Americans are deeply divided over the reopening of the country, and like most everything else these days, it’s political.
In an op-ed for The Wall Street Journal, Rep. Dan Crenshaw (R-TX) breaks down why.
“Liberals emphasize the dangers of an open society, shaming those who want to go back to work. Conservatives argue the opposite. Red states are steadily reopening, while most blue states lag,” he writes. “House Democrats believe it isn’t safe for lawmakers to go back to work, while the Republican-controlled Senate is back in session.”
One explanation advanced is that liberals will do, say, and desire the opposite of whatever President Trump believes, he says. There’s also the geographic breakdown—the urban vs. rural divide, although this is not as black and white as it seems. And finally, the economic devastation of the shutdown may be felt less by the left-leaning and college-educated who are more likely to be able to work from home, while less educated, working-class Americans have been harder hit.
But he offers a deeper analysis for why we’re seeing such a great divide over reopening.
These factors contribute to the partisan divide, but I believe a complete account would take us deeper, into the realm of psychology and morality. Liberal and conservative brain function has been shown to differ considerably during exercises in risk-taking. These differences led researchers to conclude that socially conservative views are driven, at least in part, by people’s need to feel safe and secure. While liberals present themselves as more open to experience and change, conservatives seem more likely to protect that which we know. This divide appears to apply to multiculturalism, traditional institutions and financial risk, but not all unknown risks.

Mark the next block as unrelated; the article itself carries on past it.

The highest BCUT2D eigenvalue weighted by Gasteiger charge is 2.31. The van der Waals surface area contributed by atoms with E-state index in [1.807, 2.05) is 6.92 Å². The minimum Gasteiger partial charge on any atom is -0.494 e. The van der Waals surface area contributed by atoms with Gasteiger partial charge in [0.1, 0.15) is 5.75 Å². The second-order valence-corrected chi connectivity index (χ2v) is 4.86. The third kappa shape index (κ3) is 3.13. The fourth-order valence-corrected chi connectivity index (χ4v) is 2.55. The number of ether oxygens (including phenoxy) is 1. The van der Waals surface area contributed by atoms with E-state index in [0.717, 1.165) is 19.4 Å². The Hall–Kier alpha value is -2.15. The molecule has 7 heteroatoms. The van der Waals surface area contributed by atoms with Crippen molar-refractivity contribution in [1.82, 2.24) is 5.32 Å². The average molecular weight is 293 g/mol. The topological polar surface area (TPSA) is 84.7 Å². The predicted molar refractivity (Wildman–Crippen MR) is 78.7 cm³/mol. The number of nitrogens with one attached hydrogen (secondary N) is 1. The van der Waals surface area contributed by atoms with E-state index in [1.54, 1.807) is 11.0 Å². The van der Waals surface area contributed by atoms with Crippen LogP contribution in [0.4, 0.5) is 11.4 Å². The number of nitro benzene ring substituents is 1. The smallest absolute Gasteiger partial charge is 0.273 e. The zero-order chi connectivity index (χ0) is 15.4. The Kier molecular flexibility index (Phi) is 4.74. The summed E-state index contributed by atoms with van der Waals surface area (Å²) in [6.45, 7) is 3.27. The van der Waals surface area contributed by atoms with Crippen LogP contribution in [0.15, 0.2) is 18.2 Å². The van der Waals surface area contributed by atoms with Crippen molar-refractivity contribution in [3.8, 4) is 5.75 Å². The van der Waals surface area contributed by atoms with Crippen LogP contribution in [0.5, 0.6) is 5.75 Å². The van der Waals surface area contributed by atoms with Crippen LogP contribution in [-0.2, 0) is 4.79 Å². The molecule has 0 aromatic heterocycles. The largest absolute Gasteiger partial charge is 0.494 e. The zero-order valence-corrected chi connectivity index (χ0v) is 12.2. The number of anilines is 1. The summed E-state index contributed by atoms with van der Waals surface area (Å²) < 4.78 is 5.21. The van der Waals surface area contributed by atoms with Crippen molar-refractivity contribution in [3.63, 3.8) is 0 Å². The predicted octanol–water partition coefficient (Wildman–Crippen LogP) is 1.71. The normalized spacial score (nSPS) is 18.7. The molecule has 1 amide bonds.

Today conservatives are the ones ready to confront risk head-on. That’s consistent with my experience in the military, where the overwhelming majority of special operators identify as conservatives. Recent data confirm my experiences, indicating that high-risk civilian occupations tend to be filled by those who lean right. If conservatives show more brain activity when processing fear, they also seem better at overcoming it.
Liberals are also more comfortable with a government that regulates more behavior and provides more services. They often say, “You can’t be free if you don’t have service X, Y and Z.” Such statements sound nonsensical to conservative ears. The conservative emphasis on personal responsibility leaves less room for the government micromanagement we’re witnessing now. (WSJ)
In the end, Crenshaw says it's time for America to reopen "in a smart and deliberate fashion." The left shouldn't be demonizing the right because they want to get back to work and take the risks associated with doing so, he argues.
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